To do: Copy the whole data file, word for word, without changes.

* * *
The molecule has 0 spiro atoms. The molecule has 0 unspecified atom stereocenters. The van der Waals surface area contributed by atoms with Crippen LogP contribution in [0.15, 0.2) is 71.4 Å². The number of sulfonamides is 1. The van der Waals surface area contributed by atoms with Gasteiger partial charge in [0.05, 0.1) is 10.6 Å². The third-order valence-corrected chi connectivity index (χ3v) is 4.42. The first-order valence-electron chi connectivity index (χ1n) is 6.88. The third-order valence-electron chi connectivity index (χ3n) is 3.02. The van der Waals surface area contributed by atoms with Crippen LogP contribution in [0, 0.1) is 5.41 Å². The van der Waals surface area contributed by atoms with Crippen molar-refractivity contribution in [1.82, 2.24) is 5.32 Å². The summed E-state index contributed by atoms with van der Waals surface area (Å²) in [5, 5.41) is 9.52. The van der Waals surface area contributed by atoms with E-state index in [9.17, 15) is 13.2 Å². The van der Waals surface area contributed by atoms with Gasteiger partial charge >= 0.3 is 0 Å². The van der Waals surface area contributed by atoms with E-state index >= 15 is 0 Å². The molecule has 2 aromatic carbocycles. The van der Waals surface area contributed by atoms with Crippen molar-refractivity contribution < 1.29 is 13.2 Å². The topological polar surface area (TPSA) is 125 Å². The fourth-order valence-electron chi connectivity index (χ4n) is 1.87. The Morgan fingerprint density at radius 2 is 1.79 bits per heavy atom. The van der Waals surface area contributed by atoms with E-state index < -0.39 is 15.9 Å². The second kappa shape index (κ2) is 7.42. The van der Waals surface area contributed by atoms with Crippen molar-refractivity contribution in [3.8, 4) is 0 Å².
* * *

The molecule has 0 spiro atoms. The molecule has 0 unspecified atom stereocenters. The van der Waals surface area contributed by atoms with Crippen LogP contribution in [0.15, 0.2) is 71.4 Å². The number of sulfonamides is 1. The van der Waals surface area contributed by atoms with Gasteiger partial charge in [0.05, 0.1) is 10.6 Å². The third-order valence-corrected chi connectivity index (χ3v) is 4.42. The first-order valence-electron chi connectivity index (χ1n) is 6.88. The third-order valence-electron chi connectivity index (χ3n) is 3.02. The van der Waals surface area contributed by atoms with Crippen LogP contribution in [0, 0.1) is 5.41 Å². The van der Waals surface area contributed by atoms with Crippen molar-refractivity contribution in [1.82, 2.24) is 5.32 Å². The summed E-state index contributed by atoms with van der Waals surface area (Å²) in [5, 5.41) is 9.52. The van der Waals surface area contributed by atoms with E-state index in [9.17, 15) is 13.2 Å². The van der Waals surface area contributed by atoms with Gasteiger partial charge >= 0.3 is 0 Å². The van der Waals surface area contributed by atoms with E-state index >= 15 is 0 Å². The molecule has 2 aromatic carbocycles. The van der Waals surface area contributed by atoms with Crippen molar-refractivity contribution < 1.29 is 13.2 Å². The topological polar surface area (TPSA) is 125 Å². The fourth-order valence-electron chi connectivity index (χ4n) is 1.87. The Morgan fingerprint density at radius 2 is 1.79 bits per heavy atom. The van der Waals surface area contributed by atoms with E-state index < -0.39 is 15.9 Å². The second kappa shape index (κ2) is 7.42. The van der Waals surface area contributed by atoms with Crippen molar-refractivity contribution in [3.8, 4) is 0 Å².